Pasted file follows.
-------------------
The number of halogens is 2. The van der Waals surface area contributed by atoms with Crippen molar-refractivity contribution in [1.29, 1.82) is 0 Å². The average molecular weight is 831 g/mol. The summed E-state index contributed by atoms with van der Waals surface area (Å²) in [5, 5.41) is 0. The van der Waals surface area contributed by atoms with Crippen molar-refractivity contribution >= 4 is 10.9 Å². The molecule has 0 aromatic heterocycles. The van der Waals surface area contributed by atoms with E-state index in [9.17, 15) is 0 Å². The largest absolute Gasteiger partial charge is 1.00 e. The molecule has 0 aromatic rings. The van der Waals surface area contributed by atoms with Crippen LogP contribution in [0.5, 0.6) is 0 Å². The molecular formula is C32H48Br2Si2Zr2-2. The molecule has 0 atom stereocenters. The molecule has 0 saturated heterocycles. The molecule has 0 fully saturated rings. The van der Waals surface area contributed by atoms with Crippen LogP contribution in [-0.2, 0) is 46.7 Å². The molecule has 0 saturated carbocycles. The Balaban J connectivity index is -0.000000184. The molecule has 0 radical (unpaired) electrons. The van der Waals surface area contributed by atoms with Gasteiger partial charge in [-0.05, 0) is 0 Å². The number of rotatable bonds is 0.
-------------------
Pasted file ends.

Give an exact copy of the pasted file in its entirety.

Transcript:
The number of halogens is 2. The van der Waals surface area contributed by atoms with Crippen molar-refractivity contribution in [1.29, 1.82) is 0 Å². The average molecular weight is 831 g/mol. The summed E-state index contributed by atoms with van der Waals surface area (Å²) in [5, 5.41) is 0. The van der Waals surface area contributed by atoms with Crippen molar-refractivity contribution >= 4 is 10.9 Å². The molecule has 0 aromatic heterocycles. The van der Waals surface area contributed by atoms with E-state index in [9.17, 15) is 0 Å². The largest absolute Gasteiger partial charge is 1.00 e. The molecule has 0 aromatic rings. The van der Waals surface area contributed by atoms with Crippen LogP contribution in [0.5, 0.6) is 0 Å². The molecular formula is C32H48Br2Si2Zr2-2. The molecule has 0 atom stereocenters. The molecule has 0 saturated heterocycles. The molecule has 0 fully saturated rings. The van der Waals surface area contributed by atoms with Crippen LogP contribution in [-0.2, 0) is 46.7 Å². The molecule has 0 saturated carbocycles. The Balaban J connectivity index is -0.000000184. The molecule has 0 radical (unpaired) electrons. The van der Waals surface area contributed by atoms with Gasteiger partial charge in [-0.05, 0) is 0 Å². The number of rotatable bonds is 0.